In the 1990s change came in the form of the DTI, the Department of Trade and Industry, who asked us to participate in a ‘Managing in the 90s’ programme. There was a wind of change happening where suddenly cheaper household products, such as small domestic appliances, were being imported from Asia. 
The DTI anticipated this escalating and started to look for partner companies such as TR to help manufacturing companies become lean. 

This was a new concept for many and Malcolm Diamond, our UK MD at the time, and I hosted visits to our HQ or visited companies, with the DTI, where other speakers talked about how we could all assist in leaning their supply chain. We further developed our logistic systems including feeding straight to the production line – eliminating waste, time and improving overall efficiencies. At that time, it took some selling to convince people this was the way to progress, as naturally everyone was sceptical that we would deliver one less washer in the bag to the bin. One customer commented at the time ‘People have had their eyes opened, and TR can help us to initiate change. The fact that they are managing our fasteners is almost secondary to some of the other initiatives that have taken place because of it’.

Today, many global companies building a new facility often do not include a warehouse as they expect the product to arrive ‘On Time In Full’ (OTIF) with order fulfilment and demand planning via EDI.

Working with Asia 

We imported our first fastener parts from Taiwan 35 years ago and this was a huge learning curve – having never had to manage freight and customs before. Without the internet and mobile phones, etc, there was a reliance on telex and fax machines and personal visits. I sometimes wonder how we ever did business then, as today everything is so immediate and information is at our fingertips. Many of our early relationships forged in those days are still in place today.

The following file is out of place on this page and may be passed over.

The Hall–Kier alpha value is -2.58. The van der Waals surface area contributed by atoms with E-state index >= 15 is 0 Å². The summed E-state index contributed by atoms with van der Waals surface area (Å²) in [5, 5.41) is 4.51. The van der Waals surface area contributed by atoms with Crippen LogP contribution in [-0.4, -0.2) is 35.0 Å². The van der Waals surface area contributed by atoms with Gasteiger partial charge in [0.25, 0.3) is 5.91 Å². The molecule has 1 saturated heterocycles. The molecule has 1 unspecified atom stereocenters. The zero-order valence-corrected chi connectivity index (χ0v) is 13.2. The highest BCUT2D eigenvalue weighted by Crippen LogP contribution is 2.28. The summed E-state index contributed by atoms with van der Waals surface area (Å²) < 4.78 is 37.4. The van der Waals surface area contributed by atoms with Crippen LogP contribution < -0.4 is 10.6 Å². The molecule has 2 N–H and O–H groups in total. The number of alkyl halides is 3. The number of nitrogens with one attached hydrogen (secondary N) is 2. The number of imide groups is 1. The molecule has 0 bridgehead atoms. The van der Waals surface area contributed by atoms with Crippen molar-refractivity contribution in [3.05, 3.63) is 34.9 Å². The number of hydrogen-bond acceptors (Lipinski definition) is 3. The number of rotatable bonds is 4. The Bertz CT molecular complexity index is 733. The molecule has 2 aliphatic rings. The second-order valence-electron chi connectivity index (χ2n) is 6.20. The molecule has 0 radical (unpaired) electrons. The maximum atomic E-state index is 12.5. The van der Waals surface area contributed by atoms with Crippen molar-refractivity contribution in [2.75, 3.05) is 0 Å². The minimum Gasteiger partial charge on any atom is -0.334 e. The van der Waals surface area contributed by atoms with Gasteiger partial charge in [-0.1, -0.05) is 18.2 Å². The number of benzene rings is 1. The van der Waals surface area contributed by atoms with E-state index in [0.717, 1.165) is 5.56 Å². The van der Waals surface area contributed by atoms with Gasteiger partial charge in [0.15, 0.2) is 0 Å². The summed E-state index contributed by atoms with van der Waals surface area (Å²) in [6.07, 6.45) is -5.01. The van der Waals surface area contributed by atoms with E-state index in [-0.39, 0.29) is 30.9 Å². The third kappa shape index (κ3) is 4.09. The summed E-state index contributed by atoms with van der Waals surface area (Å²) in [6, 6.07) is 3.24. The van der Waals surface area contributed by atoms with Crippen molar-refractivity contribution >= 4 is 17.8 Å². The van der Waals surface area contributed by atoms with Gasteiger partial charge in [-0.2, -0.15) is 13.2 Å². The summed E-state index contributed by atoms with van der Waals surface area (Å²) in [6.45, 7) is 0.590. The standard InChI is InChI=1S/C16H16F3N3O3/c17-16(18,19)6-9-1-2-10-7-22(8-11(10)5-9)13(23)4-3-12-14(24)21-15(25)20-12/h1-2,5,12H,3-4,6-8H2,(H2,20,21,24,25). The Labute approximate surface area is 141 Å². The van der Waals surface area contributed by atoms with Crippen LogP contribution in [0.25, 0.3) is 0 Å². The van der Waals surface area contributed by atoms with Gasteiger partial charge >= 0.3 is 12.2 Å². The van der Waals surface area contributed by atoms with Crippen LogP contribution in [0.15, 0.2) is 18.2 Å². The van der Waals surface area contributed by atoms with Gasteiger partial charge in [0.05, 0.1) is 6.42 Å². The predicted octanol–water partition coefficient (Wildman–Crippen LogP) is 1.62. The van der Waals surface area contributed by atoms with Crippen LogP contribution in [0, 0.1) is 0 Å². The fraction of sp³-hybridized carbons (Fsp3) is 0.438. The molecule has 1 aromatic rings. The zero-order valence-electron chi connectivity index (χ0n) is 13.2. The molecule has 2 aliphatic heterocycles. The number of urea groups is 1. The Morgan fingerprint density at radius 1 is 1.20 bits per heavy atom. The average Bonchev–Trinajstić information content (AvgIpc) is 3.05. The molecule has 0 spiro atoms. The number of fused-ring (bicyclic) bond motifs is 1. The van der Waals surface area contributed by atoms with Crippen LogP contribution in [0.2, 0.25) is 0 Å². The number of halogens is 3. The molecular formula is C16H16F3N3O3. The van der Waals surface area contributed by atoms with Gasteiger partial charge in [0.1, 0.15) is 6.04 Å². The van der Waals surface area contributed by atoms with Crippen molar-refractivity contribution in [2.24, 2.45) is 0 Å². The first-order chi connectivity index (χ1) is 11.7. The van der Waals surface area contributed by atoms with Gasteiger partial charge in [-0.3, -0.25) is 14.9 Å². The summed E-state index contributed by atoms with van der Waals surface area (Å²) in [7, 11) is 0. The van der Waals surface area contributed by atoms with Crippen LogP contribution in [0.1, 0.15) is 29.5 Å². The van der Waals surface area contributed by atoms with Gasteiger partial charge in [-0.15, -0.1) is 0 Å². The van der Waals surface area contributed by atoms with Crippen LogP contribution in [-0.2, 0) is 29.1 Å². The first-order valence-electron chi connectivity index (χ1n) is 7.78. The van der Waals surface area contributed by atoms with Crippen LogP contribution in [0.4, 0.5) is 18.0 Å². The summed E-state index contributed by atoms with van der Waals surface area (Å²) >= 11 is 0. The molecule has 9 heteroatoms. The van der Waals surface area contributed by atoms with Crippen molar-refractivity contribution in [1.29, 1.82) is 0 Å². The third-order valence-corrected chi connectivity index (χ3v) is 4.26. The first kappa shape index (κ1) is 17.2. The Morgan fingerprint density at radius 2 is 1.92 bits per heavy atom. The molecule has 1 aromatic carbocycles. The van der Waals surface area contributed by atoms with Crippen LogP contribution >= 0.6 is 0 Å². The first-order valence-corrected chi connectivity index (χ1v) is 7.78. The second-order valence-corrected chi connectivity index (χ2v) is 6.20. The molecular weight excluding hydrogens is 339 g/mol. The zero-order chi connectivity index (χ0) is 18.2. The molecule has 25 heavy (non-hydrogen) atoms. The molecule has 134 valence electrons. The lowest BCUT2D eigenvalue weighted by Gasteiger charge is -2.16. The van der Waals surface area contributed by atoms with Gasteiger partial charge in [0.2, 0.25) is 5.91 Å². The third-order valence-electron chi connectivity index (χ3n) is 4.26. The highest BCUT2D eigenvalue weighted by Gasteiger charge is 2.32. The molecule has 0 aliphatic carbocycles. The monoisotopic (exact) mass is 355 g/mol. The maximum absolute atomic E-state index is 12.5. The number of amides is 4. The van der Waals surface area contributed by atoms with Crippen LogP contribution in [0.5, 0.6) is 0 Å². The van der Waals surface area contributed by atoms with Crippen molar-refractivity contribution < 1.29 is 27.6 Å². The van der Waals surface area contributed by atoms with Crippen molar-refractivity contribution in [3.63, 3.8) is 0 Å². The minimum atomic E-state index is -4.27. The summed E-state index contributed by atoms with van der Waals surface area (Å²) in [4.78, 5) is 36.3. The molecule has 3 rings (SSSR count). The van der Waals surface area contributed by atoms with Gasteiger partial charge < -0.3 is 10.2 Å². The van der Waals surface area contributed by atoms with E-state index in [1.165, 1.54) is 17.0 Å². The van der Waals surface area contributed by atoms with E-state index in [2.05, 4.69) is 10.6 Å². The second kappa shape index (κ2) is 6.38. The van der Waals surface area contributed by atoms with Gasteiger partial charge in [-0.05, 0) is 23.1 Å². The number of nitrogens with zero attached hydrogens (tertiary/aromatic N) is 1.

Our supply chain expanded in Asia as suddenly manufacturers were driving us towards ‘low cost countries’ as they strained to get their costs down. We opened our manufacturing locations initially in Singapore and Taiwan and grew our suppliers – adding increased product ranges. 
Suddenly we were shipping containers of products and managing our logistic operations became a key focus, as it was such an important step in our development. Managing production lines based on longer lead times from Asia was a logistics challenge and our IT team developed systems to give us greater visibility. Today, our freight forwarders provide us portal access to enable us to see end-to-end where goods are in transit.  Additional critical data on carbon emissions is provided, and the all-important customs support and advice.
TR National Distribution Centre

Meeting challenges

In 1999 we, like many companies, prepared for the ‘Millennium Bug’ and concerns about what this could do to interrupt supply chains. Contingency plans were put in place to ensure that we had enough stock in the right place, so we were not the ones that stopped a production line. Manual backups in case our computer systems would switch off at midnight were put in place, and of course this never happened. However, at the time it could have been disastrous on many fronts.